History

History of All Hallows Healthcare Trust

In 1855 the Community of All Hallows was founded by Lavinia Crosse, daughter of a Norwich surgeon, who came to be known as Mother Lavinia. In 1872 Mother Lavinia set up a Hospital in a cottage in Ditchingham but very soon the cottage proved to be too small and work began on the present building, which was opened a year later. Sir Rider Haggard visited in the early days when he was resident in Ditchingham.

Mother Lavinia became the Community of All Hallows first supervisor and applied to Norfolk and Norwich Hospital for Sisters to be trained as nurses to work in the Hospital.

The earliest records tell of burns from paraffin lamps and injuries from falls from carts and horses. Doctors and surgeon cared for the sick, but qualified nurses were a rarity at that time. Day to day nursing was carried out by the Community Sisters and their voluntary helpers. However, in 1902 the Community had a fully trained nurse, Sister Augusta, who worked at the Hospital.

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Patients came to the Hospital for surgery and medical care and there were also beds for those who needed constant nursing during the last few days of their life. The First World War put a stop to much of the Hospital’s care for local people, whilst wounded and sick soldiers were looked after during a four year period.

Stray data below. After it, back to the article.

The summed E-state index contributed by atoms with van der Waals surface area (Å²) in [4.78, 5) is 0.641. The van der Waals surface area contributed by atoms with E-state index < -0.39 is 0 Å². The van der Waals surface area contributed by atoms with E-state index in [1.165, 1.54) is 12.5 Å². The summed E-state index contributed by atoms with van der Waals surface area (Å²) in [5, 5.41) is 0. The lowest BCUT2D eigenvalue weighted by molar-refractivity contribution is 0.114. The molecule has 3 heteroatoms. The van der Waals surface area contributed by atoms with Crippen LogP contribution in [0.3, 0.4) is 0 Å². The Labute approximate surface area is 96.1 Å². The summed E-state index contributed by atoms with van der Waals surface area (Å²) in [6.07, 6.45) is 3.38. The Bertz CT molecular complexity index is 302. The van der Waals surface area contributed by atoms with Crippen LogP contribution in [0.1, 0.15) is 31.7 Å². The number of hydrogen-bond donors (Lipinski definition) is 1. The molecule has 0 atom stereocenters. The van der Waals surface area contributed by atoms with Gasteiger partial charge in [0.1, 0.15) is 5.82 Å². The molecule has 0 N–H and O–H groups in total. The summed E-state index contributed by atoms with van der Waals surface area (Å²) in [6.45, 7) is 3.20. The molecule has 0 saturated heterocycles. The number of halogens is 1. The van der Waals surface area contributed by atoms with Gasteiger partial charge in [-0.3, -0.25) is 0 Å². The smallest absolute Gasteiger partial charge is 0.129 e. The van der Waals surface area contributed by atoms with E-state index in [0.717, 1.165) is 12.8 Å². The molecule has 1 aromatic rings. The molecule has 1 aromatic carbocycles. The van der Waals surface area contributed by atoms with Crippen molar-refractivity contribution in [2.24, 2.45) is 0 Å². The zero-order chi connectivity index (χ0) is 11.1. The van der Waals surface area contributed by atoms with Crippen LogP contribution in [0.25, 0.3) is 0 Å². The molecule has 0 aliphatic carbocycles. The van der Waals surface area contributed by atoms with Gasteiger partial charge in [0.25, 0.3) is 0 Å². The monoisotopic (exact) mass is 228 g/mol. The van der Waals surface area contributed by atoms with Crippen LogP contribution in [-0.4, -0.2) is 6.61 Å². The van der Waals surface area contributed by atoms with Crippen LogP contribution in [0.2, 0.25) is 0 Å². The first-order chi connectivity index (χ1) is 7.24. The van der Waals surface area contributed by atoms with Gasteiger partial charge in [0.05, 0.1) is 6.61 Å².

In 1933 Sister Gwyneth took charge and the maternity section grew. Mothers from surrounding villages came to have their babies at the Hospital. After 35 years Sister Gwyneth retired and the Hospital was put in the care of Sister Frances in 1968. She was not a nurse, therefore Sister Joy became Matron. In Sister Joy’s time as Matron the NHS was asked if they would be interested in using beds at All Hallows and they funded eight. Since the deaths of Sister Joy (1976) and Sister Frances (1980), the Sisters from the Community have continued to care for the patients and relatives pastoral needs. Today the Sisters are few in number and the Hospital is staffed by a professional lay team.

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In 1994 the Community took over the operation of a 38 bedded residential home now known as All Hallows Nursing Home, providing long term nursing care with respite beds available.

The Day Treatment and Therapy Centre was built and opened in May 2004 in the grounds of the Hospital.

In May 2007 it was announced that the Sisters from the Community were to promote an independent charity. A registered charity and a company limited by guarantee was then formed: All Hallows Healthcare Trust.

In 2009 All Hallows Homecare was launched introducing care at home and shortly after Befriending and Meals on Wheels were introduced.

The Trust continues to provide a seamless service of integrated health and social care.

The care team aims to support people with health and social care needs to stay in their own home and community rather than be admitted to an acute or main hospital or into long term care. It provides medical care to people when they have been admitted and then discharged from a main hospital, helps people to remain independent and helps to identify any on-going needs. We are constantly evolving and developing existing services and introducing new ones to help improve the health and well-being of our local population living in South Norfolk and North Suffolk.